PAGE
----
The Turkish Weekly - Sunday 21 August, 2005

The high cost of car carnage - Community pays for tragedies

By Markus Mannheim
THE revenue collected in taxes from Canberra motorists is less than the cost of road crashes to the ACT community.

The tragedies cost about $1000 for every vehicle registered in the ACT.

With the capital's road toll careering towards its highest total in years - it now stands at 18 - the Canberra Sunday Times has collected estimates of the hidden costs of crashes to the community.

Across Australia, traffic accidents are likely to cost more than $18 billion this year in health care and rehabilitation, damage to roads and infrastructure, legal costs, lost time and revenues, and the use of police, emergency and other services.

In the ACT, a report by consultants Sinclair, Knight, Merz on the impact of accidents in 1999, a year in which 19 people died on our roads, estimated the total cost was $215 million, in 2005 dollars.

Yet this year, Canberra motorists are expected to pay less than that amount - about $200 million - in road taxes such as fuel excise, registration and licence fees.

The estimates prompted the Pedestrian Council of Australia to demand that drivers pay a higher share of the true cost of crashes.

The council's chairman, Harold Scruby, said it was absurd for the community to continue to subsidise the dangers of driving. "You have to start making it much more expensive for those who are causing this trauma," he said. "And you have to start getting them off the road."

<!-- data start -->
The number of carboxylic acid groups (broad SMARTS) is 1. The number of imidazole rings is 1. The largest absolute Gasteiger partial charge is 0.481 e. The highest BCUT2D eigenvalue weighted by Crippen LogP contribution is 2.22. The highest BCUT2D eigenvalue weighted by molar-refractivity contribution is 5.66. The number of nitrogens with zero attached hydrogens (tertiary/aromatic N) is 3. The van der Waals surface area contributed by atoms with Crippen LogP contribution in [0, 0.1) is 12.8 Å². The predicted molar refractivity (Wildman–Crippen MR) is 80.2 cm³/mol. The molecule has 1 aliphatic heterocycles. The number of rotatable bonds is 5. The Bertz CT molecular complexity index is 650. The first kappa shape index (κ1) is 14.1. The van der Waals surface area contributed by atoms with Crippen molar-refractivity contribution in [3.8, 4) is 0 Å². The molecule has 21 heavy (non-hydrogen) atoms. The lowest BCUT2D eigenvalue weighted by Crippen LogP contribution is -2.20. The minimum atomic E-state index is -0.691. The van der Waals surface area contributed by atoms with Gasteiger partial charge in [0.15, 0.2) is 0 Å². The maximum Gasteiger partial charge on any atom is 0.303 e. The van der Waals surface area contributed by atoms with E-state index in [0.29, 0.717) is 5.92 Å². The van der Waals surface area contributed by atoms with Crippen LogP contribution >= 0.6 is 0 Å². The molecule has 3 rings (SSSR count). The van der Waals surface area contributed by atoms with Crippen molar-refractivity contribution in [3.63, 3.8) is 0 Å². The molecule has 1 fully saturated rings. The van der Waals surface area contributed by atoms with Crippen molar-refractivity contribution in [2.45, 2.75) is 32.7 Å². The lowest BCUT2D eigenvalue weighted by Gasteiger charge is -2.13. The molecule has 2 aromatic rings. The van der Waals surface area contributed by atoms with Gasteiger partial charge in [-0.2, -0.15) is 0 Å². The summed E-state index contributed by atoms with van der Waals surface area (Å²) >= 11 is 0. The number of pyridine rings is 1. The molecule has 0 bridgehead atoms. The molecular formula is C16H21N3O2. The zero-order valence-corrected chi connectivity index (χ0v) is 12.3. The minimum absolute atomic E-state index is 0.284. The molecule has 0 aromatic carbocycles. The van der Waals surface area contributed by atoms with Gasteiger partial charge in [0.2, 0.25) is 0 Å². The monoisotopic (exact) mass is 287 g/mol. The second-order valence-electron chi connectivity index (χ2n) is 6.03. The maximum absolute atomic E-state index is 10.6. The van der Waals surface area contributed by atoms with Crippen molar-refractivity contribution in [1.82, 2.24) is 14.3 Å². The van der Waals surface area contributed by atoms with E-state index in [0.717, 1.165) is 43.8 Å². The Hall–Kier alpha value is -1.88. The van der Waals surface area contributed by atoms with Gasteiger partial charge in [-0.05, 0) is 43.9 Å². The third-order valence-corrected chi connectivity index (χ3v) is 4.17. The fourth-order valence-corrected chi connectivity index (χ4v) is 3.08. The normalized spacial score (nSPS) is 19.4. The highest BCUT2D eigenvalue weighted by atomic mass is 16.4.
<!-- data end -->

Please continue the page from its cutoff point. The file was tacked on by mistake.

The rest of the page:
Mr Scruby said governments had two options: raise more revenue from every driver to cover the "out-of-control costs" of road crashes, or target those who were not obeying the law.

"I don't know whether [the first option is] politically possible," he said.

"So we have to start saying to drivers, 'If you drive this way, or if you drink drive, you will lose your car'."

According to Mr Scruby, about 10 per cent of ACT motorists are likely to be driving without a licence - a similar proportion to that in NSW. These drivers are between eight and 10 times more likely than other drivers to be in crashes.

Mr Scruby called on the ACT Government to consider a New Zealand-style penalty system that would allow police to sell the cars of unlicensed drivers who re- offended.

"These people are the lowlife of the roads," Mr Scruby said. "They don't give a stuff about anybody else. These penalties have proved very effective [in New Zeeland].

"It's one of the most effective ways of getting recidivists off the roads."

The Minister for Urban Services, John Hargreaves, said that while the cost of crashes to the community and government was high, it was important not to get "hung up" on statistics.

"The real cost is human life - the fact that everyone who dies in an accident is someone's loved one," he said.

"This year we have seen the tragic deaths of [18] people that we cared for and loved, and whose deaths have left holes in their families and friends' lives."